I have no idea whether others saw me any differently or not. My friends all said they liked the new look, but whether they were just being kind or not, I don’t know. I found I didn’t worry about what other people saw. I loved the fresh white. And the new softer texture. I enjoyed just pushing my hand through my hair, and not having to worry if it was stuck up in the air afterwards because of my coarse curl and the product I had used to tame the curl. I stopped using my straightening iron and smoothing gel most of the time. Because my hair naturally grows back off my face, drying and styling my hair now took less than five minutes.
I use different products now. A purple shampoo to enhance the white, a soft leave-in styling spray, and a final spritz of another styling spray which I work in with my hands to help the top and back go more “piecey” instead of fluffy. Going natural with colour and more natural with style doesn’t mean I’m letting my hair have its own way completely.
I’ve changed my make-up routine slightly. I started wearing a pink cream blush, and I apply a bit of bronzer under it, and a whisk of highlighter afterwards. But I’m using pretty much the same eyebrow and eyeshadow and liner products that I used before I went white. And I have not embraced a “bold lip” as so many, many experts suggest. A bold lip is so not me. And I think it can be aging. Plus I don’t like a heavily lipsticked mouth. As Wendy from York, so aptly pointed out in a comment a few years ago, it can make one look a bit like Norma Desmond. And Norma Desmond is not what I’m going for. Ha.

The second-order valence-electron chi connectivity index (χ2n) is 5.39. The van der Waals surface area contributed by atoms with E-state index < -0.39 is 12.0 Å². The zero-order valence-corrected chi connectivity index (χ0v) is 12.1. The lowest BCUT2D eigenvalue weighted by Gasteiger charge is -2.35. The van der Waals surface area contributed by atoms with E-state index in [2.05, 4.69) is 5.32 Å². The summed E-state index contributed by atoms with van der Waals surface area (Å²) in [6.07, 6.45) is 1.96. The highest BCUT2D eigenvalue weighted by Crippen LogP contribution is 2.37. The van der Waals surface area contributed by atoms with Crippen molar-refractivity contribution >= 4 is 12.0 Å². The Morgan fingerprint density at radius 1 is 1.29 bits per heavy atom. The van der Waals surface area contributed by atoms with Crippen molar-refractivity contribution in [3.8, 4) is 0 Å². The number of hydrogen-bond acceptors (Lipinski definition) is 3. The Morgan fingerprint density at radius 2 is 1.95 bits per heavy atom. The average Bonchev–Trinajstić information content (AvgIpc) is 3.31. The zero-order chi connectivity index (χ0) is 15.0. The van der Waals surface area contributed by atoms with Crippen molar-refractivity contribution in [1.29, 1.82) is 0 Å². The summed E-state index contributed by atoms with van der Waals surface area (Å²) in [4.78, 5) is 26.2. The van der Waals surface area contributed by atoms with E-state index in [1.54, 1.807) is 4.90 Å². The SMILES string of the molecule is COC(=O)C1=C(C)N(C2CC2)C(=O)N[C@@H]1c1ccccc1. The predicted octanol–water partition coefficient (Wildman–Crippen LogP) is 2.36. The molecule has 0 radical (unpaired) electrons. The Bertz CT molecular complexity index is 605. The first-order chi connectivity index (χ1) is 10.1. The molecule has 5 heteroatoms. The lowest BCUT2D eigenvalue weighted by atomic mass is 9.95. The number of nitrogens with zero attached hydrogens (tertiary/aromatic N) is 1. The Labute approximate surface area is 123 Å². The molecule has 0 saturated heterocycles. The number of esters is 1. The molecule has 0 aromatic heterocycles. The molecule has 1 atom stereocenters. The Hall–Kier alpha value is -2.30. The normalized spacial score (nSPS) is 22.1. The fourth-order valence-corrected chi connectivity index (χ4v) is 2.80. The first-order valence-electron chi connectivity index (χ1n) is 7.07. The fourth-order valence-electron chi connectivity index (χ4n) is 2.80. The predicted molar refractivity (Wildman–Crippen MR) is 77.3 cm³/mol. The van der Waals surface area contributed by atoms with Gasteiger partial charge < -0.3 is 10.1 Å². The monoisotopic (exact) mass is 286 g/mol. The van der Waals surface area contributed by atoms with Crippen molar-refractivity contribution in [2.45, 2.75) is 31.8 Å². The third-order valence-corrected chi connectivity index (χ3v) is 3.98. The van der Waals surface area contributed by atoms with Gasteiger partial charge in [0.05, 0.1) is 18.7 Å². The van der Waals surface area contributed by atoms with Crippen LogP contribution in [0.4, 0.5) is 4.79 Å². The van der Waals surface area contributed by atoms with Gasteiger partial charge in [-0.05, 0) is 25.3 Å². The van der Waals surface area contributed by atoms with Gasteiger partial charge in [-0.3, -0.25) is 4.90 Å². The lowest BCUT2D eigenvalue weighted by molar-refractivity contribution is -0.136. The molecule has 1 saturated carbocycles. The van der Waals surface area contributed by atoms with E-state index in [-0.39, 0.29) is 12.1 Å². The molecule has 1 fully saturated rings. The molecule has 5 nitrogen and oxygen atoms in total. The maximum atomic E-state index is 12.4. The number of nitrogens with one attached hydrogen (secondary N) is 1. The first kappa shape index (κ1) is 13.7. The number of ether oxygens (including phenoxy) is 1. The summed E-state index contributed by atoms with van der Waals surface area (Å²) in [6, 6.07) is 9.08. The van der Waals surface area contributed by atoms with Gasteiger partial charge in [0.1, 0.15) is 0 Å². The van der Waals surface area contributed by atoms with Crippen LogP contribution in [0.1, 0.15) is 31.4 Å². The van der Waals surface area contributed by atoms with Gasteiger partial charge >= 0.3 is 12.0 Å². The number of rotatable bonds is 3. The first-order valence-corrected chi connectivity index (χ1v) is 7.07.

So if I’m not going for a Norma Desmond look, what exactly am I going for? I don’t know… exactly. Now that my white hair is no longer a novelty, I’ve begun to wonder if this is the look I want forever and ever. And the truth is I don’t know. Forever is a long time. I know that I’m happy with what I have now. Maybe I will add back some colour at some point. Or not. I’ll probably change up the style in the next year or so. Or not. I’ll know when I’m ready for a change.
For years and years. For decades, actually, I was afraid of letting my grey/white hair grow out. I was staunchly in favour of colouring my hair, considering it part of not “letting myself go.” Like exercising and eating well, it was part of my trying to be my best self. Thanks to the pandemic and lock-down, I was forced to go without professional hair attention from Carmen for almost five months. At first I suffered from severe Carmen separation anxiety. Ha. Fear of what I would look like when I was all natural. And then all of a sudden that fear fell away. And I was excited by the unfolding change. By the prospect of a new me.